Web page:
One Plus One Equals Blue

By M.J. Auch
Published on April 30th 2013
Published by: Henry Holt and Co. (BYR)
Source: ARC from Publisher
Twelve year-old Basil knows he’s special—he’s been associating numbers with colors since he was a kid. His gift (or curse) has turned him into somewhat of a loner, but his world begins to change when he meets Tenzie, the new girl in school who has similar freakisms. She, too, has synesthesia (a condition in which one type of stimulation evokes the sensation of another). At first, Basil is somewhat annoyed with Tenzie’s pushiness, but after Basil’s estranged mother returns, his life is turned upside down . . . and Tenzie may be the only person to help him put it back together again.
One Plus One Equals Blue was adorable and a little heartbreaking.  Basil is a loner, having been homeschooled until he was old enough for middle school, and then not making any friends because everyone else treats him like he's weird.  He's used to having no friends, so when Tenzie comes along and immediately starts trying to push her way into his life, things start to get frustrating for Basil.  Without giving away too much, we follow Basil as he tries to navigate having this new, outspoken friend who doesn't seem to care about the social conventions and cliques at school.  Things get even more difficult whenever Basil's mom, who has been living in California, returns to stay for a while.  Basil is conflicted about these changes in his life, and as the saying goes, he needs to "use his words" to do something about it, a task that he struggles with.

I did have to keep reminding myself that the characters are 11 and 12 years old.  They kept making choices that I thought were ridiculous and dangerous, with only a little bit of awareness of how these were totally bad ideas, Tenzie in particular.  Basil appeared to have more common sense, but didn't know how to say no to Tenzie.  I am being vague so as to not spoil anything, but seriously, Basil lets Tenzie talk him into some really, super ill-advised activities and I just kept waiting for things to end horribly.  (They don't, fortunately.)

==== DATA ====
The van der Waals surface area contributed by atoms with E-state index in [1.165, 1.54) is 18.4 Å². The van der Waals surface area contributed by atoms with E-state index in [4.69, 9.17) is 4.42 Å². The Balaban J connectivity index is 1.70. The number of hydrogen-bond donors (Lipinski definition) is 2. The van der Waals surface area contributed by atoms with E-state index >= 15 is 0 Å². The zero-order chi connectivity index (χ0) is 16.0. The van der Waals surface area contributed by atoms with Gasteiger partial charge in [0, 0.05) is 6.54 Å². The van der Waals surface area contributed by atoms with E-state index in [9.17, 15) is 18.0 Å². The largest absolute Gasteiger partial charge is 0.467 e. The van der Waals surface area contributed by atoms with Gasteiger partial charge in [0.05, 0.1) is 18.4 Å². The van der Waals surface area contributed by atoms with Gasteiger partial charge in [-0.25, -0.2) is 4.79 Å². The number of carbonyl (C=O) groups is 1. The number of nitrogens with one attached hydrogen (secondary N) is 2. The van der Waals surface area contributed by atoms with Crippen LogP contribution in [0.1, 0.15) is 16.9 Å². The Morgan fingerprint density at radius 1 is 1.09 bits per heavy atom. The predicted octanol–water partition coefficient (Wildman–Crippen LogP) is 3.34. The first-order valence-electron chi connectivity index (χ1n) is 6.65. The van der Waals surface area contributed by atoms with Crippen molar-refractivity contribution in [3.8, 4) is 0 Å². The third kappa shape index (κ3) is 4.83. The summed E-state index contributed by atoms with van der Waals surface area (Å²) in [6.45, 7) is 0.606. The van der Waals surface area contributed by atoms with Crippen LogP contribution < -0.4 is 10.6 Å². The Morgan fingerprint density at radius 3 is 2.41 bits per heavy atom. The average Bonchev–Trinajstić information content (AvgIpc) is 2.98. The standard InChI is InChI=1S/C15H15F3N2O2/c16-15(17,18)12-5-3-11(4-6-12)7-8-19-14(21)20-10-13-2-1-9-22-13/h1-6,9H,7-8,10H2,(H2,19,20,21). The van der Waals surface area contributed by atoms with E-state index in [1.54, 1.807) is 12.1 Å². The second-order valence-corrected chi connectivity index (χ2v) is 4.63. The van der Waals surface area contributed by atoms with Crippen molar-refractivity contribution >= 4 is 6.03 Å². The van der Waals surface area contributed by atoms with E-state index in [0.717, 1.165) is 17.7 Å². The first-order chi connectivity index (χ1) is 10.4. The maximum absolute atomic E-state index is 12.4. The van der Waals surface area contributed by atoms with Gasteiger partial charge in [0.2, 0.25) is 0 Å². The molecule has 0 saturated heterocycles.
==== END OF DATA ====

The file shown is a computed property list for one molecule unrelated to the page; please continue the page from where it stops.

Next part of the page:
There are a lot of small lessons in this story about drawing boundaries in your life -- Tenzie is a pushy friend, Basil's mom is pushy, and Basil's grandmother lets it all happen, for one reason or another.  I was concerned for a lot of the story with how things were going to end.  It would have been really easy for this book to wave its magic wand and make everything all better, but not address any of the issues in Basil's or Tenzie's lives.  It addresses some, but not all, of them, and I was pretty pleased with the ending.  (I actually skipped ahead to read the last few pages at one point because I was getting really worried that I was going to have issues with the ending.)  Everyone learns a lesson, although some of them are more subtle than I would have preferred. I guess it's age-appropriate to keep the lessons less heavy handed, and could make for good discussion afterwards, "why do you think Basil's mom does X" or "why do you think Basil did Y? what would you have done?", those sorts of things.

As a side note, the way that synesthesia is worked into the story is very well done.  It's not a defining characteristic for either Basil or Tenzie, but it does inform the way both of them see and interact with the world.  Their methods for coping with the synesthesia helps highlight the differences between Basil and Tenzie.  It's not a major focal point of the story, though, so if you're looking for a book which solely focuses on this, then this is not it.

2 comments:

  1. What an interesting book, I think MacMillan's Henry Holt is doing some really interesting things with books.

    ReplyDelete
    Replies
    1. It really was very different in topic/approach from what a lot of other publishers are doing. They've got a lot of great stuff coming out. Thanks for reading! :)

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